I knew odds were that my child would die when he was diagnosed. 4.5 years before his death. I knew he would die for sure about a year before his death. So my world broke apart slowly at first and then crumbled around me for quite some time. Finally crashed down when he was in his last weeks but witnessing is suffering and decline and death was like a bad nightmare I had to live through. So when he finally died after months of suffering my world was already obliterated and I was dealing equally with him being dead and what I had witnessed those last few weeks and the horrible night before he died when he was in agony and we could do nothing to help him. MY world was very, very ugly.
continued....

Susan said...

continued from above...

I want to know what it is like when you climb a mountain or drive to the coast and your child is not with you.

It is painful. It is joy and pain all at once. My son LOVED natural beauty. As a 5 year old he would see something beautiful out the car window and exclaim to me about it. I think how much he would have loved to be with us to see it.

I want to know whether your laughter feels different, whether your sight has changed.

Yes - every single thing is different. I feel like I live on a different plane of this world than those who have not known such a loss. I imiagine I look the same to everyone but everything looks different to me.

I want to know what you have to say about this part of the journey, this minute, knowing full well that in the next one your words might be completely different. I want to know about the moments when sheer, raw courage takes over ~ the moments when you put your feet on the floor next to the bed and stand up. I want to know about the moments right before that, the moments of sadness so deep that you cannot push your feet out from under the covers. I want to know how we are going to do this for years to come.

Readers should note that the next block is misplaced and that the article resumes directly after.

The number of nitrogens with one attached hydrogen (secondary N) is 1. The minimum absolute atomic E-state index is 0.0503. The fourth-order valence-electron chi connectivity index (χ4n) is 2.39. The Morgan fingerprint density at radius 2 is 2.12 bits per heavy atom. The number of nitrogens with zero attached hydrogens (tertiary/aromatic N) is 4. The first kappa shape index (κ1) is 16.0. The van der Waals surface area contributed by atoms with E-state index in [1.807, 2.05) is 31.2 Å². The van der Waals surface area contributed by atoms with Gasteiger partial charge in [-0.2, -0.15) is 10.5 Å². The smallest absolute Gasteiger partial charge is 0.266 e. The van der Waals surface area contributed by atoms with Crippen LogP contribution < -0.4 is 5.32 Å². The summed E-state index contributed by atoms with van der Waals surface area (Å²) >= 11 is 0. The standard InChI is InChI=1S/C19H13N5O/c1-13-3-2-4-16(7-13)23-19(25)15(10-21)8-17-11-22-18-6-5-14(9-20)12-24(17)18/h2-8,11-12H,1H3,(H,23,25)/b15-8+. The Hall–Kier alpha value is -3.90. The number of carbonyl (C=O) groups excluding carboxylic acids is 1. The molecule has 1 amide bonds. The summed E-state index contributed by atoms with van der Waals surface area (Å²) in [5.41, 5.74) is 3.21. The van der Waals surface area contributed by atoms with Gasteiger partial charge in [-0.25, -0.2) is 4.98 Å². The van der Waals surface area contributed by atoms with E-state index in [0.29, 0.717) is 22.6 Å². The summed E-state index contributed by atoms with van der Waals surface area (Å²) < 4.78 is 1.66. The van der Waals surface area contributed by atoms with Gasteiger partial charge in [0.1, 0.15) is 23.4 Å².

I have likened living my life to someone living with chronic physical pain. They must go about their business in live and deal with the pain, even hide it. That is how I feel. Everything I do from the mundane to the special is painful to some extent. I can't go to the grocery store, pediatrician, church, etc. without a painful memory or waves of grief approaching. I try to hold them at bay. I look away from the boys clothing sections. I look away from the parlor at church as I pass it so I don't remember gathering there before his funeral.

I don't allow myself to have those moments of sadness that I almost could not move from. I have not once allowed that of myself. I am afraid of that, yet I crave it too. The luxury of falling apart, of not being the one strong person for everyone else seems almost too exquisite - I cannot let myself go there.

How I am going to do this for years and years is the same way I have been doing it. One moment at a time. Faking it at times. being in denial at times. Getting "used to" my life without him and hating that but realizing I have to get used to it to function. It doesn't mean I accept it or say it is OK, just that I get used to the feelings I have about it and how to work my daily life around those feelings.

I feed off of other people's stories. That helps keep me sane - to see others on similar journies and hearing how they are living their lives and expressing their grief. Thanks for the questions and providing a forum for the answers.

christine said...

Dear one, these answers are too hard right now---but I will come back and answer them. Crossing the 2 year mark on Sunday....well, just trying to come out of that right now. so many kind words...has helped, but am raw right now...
we are going to Colorado tomorrow till the 9th---so will write then...until then,
love you